The six things to consider when buying a domain

Building a website is difficult enough without worrying about what to call it, and with so much to consider, it can be tempting to just pick the first name that pops into your head. But the fact remains that good domain name can make or break your business. It’s the first thing people visiting your website will see, and since you’re probably going to spend a lot of time saying it, the pressure to pick a good one is high. So, we’ve compiled a list of six things to consider when choosing a domain name for your business.

The six things to consider when buying a domain

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How to pick a perfect domain name for your business:

1. Think about branding

You want your domain to be unique, but don’t go overboard with keywords. Keywords certainly help with SEO and generating traffic, but stuffing your domain name with them is generally a bad idea. If you want to sell flowers, don’t buy It’ll blend in with every other flower website and there’s nothing recognizable. Instead, consider using a thesaurus to find more unique and brandable words, play around with a translation app, or find some references to pop culture, history, or mythology.

2. Make it easy to spell/pronounce

You want your domain to roll off the tongue just as easily as it flows into the keyboard. You shouldn’t have to spell it out for people when telling them about your website, and you don’t want potential clients misspelling it in their browser and coming up with nothing. Once you think you’ve got the perfect domain name, ask some people to spell it. If it’s constantly misspelt, you might need to rework your idea.

3. Make it short

The best domain names are snappy and easy to remember. Keeping yours nice and short can help boost these factors. Some of the top websites, like Google, Yahoo, and Twitter, all have 6-7 characters in their names. Yeah, it’s nearly impossible to get a three letter domain at this point in internet history, but it’s not unrealistic to aim for around ten characters. The shorter your domain name, the easier it’ll be for clients to remember it.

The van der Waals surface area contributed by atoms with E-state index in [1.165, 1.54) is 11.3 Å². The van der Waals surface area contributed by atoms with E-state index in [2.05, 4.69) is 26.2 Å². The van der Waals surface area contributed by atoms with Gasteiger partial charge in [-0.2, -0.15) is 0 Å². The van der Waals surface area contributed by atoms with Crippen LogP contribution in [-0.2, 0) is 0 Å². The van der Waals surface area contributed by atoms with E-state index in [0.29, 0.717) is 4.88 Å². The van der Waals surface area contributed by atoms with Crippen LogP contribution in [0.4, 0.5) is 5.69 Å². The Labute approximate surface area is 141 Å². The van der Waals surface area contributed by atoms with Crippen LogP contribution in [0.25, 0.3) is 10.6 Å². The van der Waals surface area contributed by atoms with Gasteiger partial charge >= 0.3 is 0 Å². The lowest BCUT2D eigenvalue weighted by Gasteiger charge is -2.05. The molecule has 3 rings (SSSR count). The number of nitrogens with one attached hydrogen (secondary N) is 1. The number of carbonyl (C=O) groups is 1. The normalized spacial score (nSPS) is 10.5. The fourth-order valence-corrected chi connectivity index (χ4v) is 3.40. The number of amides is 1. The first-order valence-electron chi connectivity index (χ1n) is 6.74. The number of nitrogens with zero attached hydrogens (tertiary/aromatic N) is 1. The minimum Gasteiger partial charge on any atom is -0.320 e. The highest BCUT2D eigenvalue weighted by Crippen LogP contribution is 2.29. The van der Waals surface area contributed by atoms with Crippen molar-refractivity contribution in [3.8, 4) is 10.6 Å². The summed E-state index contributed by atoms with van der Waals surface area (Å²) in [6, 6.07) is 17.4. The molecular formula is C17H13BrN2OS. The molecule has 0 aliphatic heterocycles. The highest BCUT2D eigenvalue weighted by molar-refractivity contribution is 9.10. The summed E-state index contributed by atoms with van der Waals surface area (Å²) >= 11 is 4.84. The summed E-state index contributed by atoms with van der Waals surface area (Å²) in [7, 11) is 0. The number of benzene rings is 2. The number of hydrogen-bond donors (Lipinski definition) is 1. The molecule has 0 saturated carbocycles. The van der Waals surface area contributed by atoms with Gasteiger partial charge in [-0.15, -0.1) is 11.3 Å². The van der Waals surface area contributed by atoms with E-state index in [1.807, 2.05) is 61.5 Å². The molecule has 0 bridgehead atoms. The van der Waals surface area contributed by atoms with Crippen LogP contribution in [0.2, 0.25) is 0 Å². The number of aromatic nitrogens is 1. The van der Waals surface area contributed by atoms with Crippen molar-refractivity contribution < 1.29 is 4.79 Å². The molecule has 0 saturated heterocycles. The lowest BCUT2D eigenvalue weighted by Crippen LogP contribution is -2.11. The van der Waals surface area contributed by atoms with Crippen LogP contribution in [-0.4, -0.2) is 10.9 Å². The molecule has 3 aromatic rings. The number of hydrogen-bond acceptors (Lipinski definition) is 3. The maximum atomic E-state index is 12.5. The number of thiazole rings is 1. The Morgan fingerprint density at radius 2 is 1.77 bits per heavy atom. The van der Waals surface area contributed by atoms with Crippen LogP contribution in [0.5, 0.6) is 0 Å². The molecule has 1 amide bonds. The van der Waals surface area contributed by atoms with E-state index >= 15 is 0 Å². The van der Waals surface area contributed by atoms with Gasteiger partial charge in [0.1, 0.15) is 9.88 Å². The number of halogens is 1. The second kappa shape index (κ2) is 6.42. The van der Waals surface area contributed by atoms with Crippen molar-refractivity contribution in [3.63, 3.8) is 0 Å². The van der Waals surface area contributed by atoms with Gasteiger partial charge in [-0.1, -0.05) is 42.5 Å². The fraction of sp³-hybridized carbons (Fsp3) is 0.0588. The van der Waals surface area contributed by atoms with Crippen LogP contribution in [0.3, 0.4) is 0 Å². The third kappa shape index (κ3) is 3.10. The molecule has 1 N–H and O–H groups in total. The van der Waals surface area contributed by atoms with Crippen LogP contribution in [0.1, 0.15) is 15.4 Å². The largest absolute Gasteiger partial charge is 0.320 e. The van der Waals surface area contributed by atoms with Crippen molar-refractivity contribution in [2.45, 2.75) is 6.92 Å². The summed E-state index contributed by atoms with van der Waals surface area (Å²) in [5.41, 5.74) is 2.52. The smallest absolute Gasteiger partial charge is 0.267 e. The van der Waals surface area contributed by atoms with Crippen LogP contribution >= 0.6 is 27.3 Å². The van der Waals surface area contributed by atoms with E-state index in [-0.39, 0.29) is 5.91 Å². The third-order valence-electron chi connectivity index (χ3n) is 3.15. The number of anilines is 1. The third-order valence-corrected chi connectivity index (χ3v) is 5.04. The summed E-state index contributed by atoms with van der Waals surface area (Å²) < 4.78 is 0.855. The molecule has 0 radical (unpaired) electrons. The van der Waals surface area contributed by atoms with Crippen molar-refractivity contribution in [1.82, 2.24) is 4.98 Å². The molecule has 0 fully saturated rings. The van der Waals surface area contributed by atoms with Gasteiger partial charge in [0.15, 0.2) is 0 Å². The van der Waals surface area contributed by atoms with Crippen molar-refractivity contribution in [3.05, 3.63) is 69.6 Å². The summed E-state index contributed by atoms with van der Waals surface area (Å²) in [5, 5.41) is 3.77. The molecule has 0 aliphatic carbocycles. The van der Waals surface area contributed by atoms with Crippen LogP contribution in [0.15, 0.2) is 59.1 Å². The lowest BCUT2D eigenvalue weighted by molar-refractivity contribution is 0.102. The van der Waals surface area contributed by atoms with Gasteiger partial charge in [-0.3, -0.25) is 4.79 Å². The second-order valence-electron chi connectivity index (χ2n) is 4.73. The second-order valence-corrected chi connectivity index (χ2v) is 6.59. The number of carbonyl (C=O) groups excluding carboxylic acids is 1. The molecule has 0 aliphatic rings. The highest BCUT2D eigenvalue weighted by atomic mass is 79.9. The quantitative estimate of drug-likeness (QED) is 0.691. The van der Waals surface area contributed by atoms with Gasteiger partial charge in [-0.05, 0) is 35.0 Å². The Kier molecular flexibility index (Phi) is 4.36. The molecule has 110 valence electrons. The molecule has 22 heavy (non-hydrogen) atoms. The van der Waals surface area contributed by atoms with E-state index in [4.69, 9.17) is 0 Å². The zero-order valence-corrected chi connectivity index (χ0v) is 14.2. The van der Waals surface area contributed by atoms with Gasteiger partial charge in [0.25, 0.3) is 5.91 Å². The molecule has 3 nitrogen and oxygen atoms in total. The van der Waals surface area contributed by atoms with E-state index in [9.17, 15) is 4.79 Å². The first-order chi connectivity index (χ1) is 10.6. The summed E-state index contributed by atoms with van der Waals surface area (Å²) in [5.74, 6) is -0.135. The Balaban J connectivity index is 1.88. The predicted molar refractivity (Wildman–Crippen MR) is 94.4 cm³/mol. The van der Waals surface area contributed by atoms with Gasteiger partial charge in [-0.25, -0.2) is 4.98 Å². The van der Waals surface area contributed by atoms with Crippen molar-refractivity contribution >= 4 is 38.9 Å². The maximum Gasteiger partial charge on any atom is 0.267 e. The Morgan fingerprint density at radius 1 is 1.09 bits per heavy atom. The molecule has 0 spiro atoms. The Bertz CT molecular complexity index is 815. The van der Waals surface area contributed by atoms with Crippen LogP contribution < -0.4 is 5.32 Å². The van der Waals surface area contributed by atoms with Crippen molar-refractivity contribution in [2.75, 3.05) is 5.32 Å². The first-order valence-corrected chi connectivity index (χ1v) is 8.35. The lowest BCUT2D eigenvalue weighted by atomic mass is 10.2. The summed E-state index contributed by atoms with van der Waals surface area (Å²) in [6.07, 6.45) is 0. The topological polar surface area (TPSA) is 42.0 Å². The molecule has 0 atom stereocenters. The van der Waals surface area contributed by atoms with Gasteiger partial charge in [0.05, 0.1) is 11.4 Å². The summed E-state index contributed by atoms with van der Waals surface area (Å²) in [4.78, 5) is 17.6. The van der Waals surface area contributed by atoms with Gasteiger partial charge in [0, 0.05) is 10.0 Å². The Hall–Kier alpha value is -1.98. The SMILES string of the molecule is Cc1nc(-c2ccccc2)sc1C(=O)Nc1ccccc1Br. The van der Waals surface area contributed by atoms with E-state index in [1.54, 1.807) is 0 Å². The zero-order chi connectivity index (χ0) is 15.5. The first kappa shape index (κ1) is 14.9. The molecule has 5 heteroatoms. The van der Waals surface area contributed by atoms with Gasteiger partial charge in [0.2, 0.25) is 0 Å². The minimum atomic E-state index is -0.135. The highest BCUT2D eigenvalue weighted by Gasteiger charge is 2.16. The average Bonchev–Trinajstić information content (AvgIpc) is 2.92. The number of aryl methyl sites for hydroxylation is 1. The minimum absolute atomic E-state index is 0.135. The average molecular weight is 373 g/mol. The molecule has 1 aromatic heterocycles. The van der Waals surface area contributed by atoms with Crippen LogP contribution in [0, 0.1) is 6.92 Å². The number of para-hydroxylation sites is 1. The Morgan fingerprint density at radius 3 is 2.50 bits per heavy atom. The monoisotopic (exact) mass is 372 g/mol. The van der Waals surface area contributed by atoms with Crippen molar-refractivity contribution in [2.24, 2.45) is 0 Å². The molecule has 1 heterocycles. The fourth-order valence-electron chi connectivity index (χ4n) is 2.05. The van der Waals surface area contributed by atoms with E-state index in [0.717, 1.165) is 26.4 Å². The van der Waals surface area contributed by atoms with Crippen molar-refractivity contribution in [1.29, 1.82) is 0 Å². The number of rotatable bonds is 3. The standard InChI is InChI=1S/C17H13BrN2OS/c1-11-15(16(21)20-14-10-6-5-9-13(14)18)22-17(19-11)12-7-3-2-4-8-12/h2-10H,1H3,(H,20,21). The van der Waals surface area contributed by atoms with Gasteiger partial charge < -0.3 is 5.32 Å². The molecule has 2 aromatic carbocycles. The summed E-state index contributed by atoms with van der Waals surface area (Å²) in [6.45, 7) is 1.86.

4. Only bother with a “.com”

There was once a time where domain extensions existed to indicate the purpose of your website. For example, “.org” was originally meant for non-profits, while “.com” was meant for commercial purposes. Now, with the exception of “.edu” and “.gov”, no one really cares what top-level domain (TLD) you use. That being said, you should almost always go with a “.com”. It’s the most common and recognizable extension, and in general, that’s what people will automatically assume your TLD is. So unless your website is operating locally and you want to snag a TLD like .uk, aim for the .com.

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5. Check for Trademarks

This sounds like it should be obvious, but it’s always worth mentioning considering how costly and frustrating a trademark infringement can be. You can use a service like KnowEm to see any trademarks associated with your potential brand, or simply Google your desired domain name to see if there’s already an associated website. Make sure to also check websites with a similar domain name, but a different TLD. For example, might not be taken, but if there’s already an, you might run into some confusion down the line.

6. Get the associated social media names

When checking for trademarks, it’s also important to check social media to see if the name is already in use. You’ll probably want to set up a couple accounts for your business, and you don’t want to register your domain only to find that the Twitter handle is taken. In addition to trademarks, KnowEm can also check over 500 social networks. Even if you don’t plan on setting up a social media presence for your business, you might want to consider snagging a couple of accounts anyway, in case you change your mind further down the line.

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